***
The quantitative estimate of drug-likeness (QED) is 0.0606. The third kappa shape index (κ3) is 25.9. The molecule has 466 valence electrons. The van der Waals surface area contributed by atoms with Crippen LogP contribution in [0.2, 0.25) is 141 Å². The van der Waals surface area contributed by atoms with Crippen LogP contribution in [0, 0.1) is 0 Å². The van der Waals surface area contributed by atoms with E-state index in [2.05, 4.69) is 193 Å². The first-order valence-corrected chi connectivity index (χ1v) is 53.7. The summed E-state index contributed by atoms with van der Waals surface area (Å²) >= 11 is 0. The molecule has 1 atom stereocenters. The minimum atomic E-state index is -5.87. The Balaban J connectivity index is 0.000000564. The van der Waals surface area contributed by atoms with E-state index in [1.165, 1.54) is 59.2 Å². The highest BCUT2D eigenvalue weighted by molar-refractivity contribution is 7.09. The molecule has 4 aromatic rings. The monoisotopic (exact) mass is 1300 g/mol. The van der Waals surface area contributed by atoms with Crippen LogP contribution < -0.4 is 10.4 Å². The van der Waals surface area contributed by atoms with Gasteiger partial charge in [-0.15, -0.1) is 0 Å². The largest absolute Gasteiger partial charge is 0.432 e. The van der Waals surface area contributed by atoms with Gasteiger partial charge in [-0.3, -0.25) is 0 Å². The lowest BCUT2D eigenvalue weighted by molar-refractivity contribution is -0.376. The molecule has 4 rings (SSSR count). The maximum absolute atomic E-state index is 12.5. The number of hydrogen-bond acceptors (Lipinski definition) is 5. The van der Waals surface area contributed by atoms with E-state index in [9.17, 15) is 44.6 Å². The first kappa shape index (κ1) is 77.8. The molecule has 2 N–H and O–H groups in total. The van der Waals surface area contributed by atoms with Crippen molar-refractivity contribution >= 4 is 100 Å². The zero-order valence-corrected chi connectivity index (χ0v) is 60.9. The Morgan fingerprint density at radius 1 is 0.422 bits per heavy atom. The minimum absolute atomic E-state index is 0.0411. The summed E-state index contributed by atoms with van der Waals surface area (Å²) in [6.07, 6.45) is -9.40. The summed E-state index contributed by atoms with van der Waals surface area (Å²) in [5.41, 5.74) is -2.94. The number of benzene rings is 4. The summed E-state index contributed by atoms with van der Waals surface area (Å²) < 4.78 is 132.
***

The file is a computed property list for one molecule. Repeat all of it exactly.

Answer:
The quantitative estimate of drug-likeness (QED) is 0.0606. The third kappa shape index (κ3) is 25.9. The molecule has 466 valence electrons. The van der Waals surface area contributed by atoms with Crippen LogP contribution in [0.2, 0.25) is 141 Å². The van der Waals surface area contributed by atoms with Crippen LogP contribution in [0, 0.1) is 0 Å². The van der Waals surface area contributed by atoms with E-state index in [2.05, 4.69) is 193 Å². The first-order valence-corrected chi connectivity index (χ1v) is 53.7. The summed E-state index contributed by atoms with van der Waals surface area (Å²) >= 11 is 0. The molecule has 1 atom stereocenters. The minimum atomic E-state index is -5.87. The Balaban J connectivity index is 0.000000564. The van der Waals surface area contributed by atoms with E-state index in [1.165, 1.54) is 59.2 Å². The highest BCUT2D eigenvalue weighted by molar-refractivity contribution is 7.09. The molecule has 4 aromatic rings. The monoisotopic (exact) mass is 1300 g/mol. The van der Waals surface area contributed by atoms with Crippen LogP contribution < -0.4 is 10.4 Å². The van der Waals surface area contributed by atoms with Gasteiger partial charge in [-0.15, -0.1) is 0 Å². The largest absolute Gasteiger partial charge is 0.432 e. The van der Waals surface area contributed by atoms with Gasteiger partial charge in [-0.3, -0.25) is 0 Å². The lowest BCUT2D eigenvalue weighted by molar-refractivity contribution is -0.376. The molecule has 4 rings (SSSR count). The maximum absolute atomic E-state index is 12.5. The number of hydrogen-bond acceptors (Lipinski definition) is 5. The van der Waals surface area contributed by atoms with E-state index in [9.17, 15) is 44.6 Å². The first kappa shape index (κ1) is 77.8. The molecule has 2 N–H and O–H groups in total. The van der Waals surface area contributed by atoms with Crippen molar-refractivity contribution >= 4 is 100 Å². The zero-order valence-corrected chi connectivity index (χ0v) is 60.9. The Morgan fingerprint density at radius 1 is 0.422 bits per heavy atom. The minimum absolute atomic E-state index is 0.0411. The summed E-state index contributed by atoms with van der Waals surface area (Å²) in [6.07, 6.45) is -9.40. The summed E-state index contributed by atoms with van der Waals surface area (Å²) in [5.41, 5.74) is -2.94. The number of benzene rings is 4. The summed E-state index contributed by atoms with van der Waals surface area (Å²) < 4.78 is 132.